Will Employers Drop Coverage Under Obamacare?

What will Obamacare do for those of us who get health insurance through our jobs? Could our employers decide to drop us? Could we be forced to search for a policy in one of the new exchanges?

The answer depends on who you ask.

McKinsey & Company, a global consulting firm, surveyed employers earlier this year. About 30% said they will definitely or probably stop covering their workers when the health reform law goes into effect in 2014. More than 60% plan a major change of some sort.

Those are scary numbers. But experts have severely criticized McKinsey’s methodology for asking only about current attitudes, not definite plans. And surveys by other consulting firms and research organizations have produced markedly different results.

A survey by Mercer & Company found that only 8% of employers plan to drop health benefits under reform.  One by Towers Watson put the number at 9%.

Avalere Health reviewed the findings of some of the most respected research organizations in the country, including the Rand Corporation, the Urban Institute, the Lewin Group, and the Congressional Budget Office. The predictions of these groups ranged from a decrease in coverage of only 0.3% to an increase of 8.4%. Avalere concluded that the health insurance market will remain fairly stable under reform.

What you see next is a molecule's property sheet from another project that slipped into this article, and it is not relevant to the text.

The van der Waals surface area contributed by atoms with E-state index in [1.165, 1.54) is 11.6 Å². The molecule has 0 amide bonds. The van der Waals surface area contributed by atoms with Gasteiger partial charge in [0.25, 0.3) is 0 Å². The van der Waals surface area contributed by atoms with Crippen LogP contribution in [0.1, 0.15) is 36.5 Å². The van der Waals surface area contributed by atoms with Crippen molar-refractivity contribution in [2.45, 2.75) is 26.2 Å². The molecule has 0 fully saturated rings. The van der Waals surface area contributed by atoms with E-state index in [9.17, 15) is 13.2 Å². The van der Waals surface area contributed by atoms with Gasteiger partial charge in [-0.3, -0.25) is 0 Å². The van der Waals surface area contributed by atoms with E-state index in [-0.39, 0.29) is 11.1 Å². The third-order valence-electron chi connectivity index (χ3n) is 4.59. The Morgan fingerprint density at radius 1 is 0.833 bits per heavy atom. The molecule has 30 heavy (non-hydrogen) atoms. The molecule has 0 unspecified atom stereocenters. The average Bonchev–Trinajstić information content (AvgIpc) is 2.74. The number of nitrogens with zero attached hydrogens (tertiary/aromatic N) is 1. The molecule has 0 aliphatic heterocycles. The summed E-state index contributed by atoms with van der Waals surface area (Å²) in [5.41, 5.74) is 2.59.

And two reports issued by Robert Wood Johnson Foundation predicted that the number of workers receiving health coverage will increase by almost 10%. (Click here and here for the reports.)

So, what should we really expect?

First, most large companies will probably continue providing coverage. They have systems in place to handle the burden, and their size gives them the leverage to negotiate favorable rates.

However, some smaller companies may drop health benefits, knowing that their workers can find alternative coverage in one of the new exchanges. Companies with just over 50 employers will be most likely to do so, because government subsidies under the law will only be available for firms smaller than that size.

But small and mid-sized companies have been steadily dropping coverage for over a decade in response to rising costs. They would have continued doing so even without health reform. The law may be an easy excuse for doing what they would have done anyway.

And the workers who lose coverage may not find themselves any worse off. The policies sold in the exchanges will be regulated for compliance with minimum standards, and the premiums will be subject to oversight. What’s more, Towers Watson found that some companies plan to increase pay in return for dropping health benefits.

So, if you have coverage through your job, things are not likely to change very much under health reform. And if you don’t, you will for the first time have access to coverage regardless of your health status.

Of course, the picture could change more noticeably in the long-run. But change has been the story for the past several decades and would continue to be with or without health reform.

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